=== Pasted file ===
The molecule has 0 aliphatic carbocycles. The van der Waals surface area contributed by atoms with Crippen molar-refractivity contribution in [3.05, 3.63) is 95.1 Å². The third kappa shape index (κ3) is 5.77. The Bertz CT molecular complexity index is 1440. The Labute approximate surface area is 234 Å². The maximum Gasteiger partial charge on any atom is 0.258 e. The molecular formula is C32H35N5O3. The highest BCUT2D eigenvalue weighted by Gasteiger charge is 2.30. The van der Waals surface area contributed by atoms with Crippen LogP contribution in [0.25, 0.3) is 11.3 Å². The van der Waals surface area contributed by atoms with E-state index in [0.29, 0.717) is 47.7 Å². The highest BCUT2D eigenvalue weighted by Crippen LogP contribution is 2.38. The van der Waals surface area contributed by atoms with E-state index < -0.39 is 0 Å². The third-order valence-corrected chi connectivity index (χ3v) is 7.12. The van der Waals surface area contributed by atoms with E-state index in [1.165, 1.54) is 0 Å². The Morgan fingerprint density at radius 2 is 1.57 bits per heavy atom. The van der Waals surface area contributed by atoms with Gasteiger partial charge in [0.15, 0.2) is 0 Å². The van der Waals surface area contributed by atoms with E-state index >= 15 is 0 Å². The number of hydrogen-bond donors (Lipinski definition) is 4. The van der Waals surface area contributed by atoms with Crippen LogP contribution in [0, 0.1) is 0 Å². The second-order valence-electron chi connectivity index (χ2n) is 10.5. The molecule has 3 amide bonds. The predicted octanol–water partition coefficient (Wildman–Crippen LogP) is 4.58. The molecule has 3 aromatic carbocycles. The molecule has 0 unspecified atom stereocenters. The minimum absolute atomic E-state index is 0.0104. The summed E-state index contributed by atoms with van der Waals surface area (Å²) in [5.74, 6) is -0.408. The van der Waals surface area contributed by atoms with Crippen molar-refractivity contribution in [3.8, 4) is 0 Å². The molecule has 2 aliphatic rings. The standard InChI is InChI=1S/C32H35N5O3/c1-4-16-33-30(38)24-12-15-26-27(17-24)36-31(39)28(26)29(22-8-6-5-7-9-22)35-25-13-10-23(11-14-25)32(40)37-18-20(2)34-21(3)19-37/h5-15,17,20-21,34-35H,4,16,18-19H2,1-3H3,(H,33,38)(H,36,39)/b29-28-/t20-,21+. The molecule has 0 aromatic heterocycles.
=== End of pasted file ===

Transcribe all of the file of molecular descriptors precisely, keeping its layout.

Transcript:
The molecule has 0 aliphatic carbocycles. The van der Waals surface area contributed by atoms with Crippen molar-refractivity contribution in [3.05, 3.63) is 95.1 Å². The third kappa shape index (κ3) is 5.77. The Bertz CT molecular complexity index is 1440. The Labute approximate surface area is 234 Å². The maximum Gasteiger partial charge on any atom is 0.258 e. The molecular formula is C32H35N5O3. The highest BCUT2D eigenvalue weighted by Gasteiger charge is 2.30. The van der Waals surface area contributed by atoms with Crippen LogP contribution in [0.25, 0.3) is 11.3 Å². The van der Waals surface area contributed by atoms with E-state index in [0.29, 0.717) is 47.7 Å². The highest BCUT2D eigenvalue weighted by Crippen LogP contribution is 2.38. The van der Waals surface area contributed by atoms with E-state index < -0.39 is 0 Å². The third-order valence-corrected chi connectivity index (χ3v) is 7.12. The van der Waals surface area contributed by atoms with E-state index in [1.165, 1.54) is 0 Å². The Morgan fingerprint density at radius 2 is 1.57 bits per heavy atom. The van der Waals surface area contributed by atoms with Gasteiger partial charge in [0.15, 0.2) is 0 Å². The van der Waals surface area contributed by atoms with E-state index >= 15 is 0 Å². The number of hydrogen-bond donors (Lipinski definition) is 4. The van der Waals surface area contributed by atoms with Crippen LogP contribution in [0, 0.1) is 0 Å². The second-order valence-electron chi connectivity index (χ2n) is 10.5. The molecule has 3 amide bonds. The predicted octanol–water partition coefficient (Wildman–Crippen LogP) is 4.58. The molecule has 3 aromatic carbocycles. The molecule has 0 unspecified atom stereocenters. The minimum absolute atomic E-state index is 0.0104. The summed E-state index contributed by atoms with van der Waals surface area (Å²) in [5.74, 6) is -0.408. The van der Waals surface area contributed by atoms with Crippen molar-refractivity contribution in [3.8, 4) is 0 Å². The molecule has 2 aliphatic rings. The standard InChI is InChI=1S/C32H35N5O3/c1-4-16-33-30(38)24-12-15-26-27(17-24)36-31(39)28(26)29(22-8-6-5-7-9-22)35-25-13-10-23(11-14-25)32(40)37-18-20(2)34-21(3)19-37/h5-15,17,20-21,34-35H,4,16,18-19H2,1-3H3,(H,33,38)(H,36,39)/b29-28-/t20-,21+. The molecule has 0 aromatic heterocycles.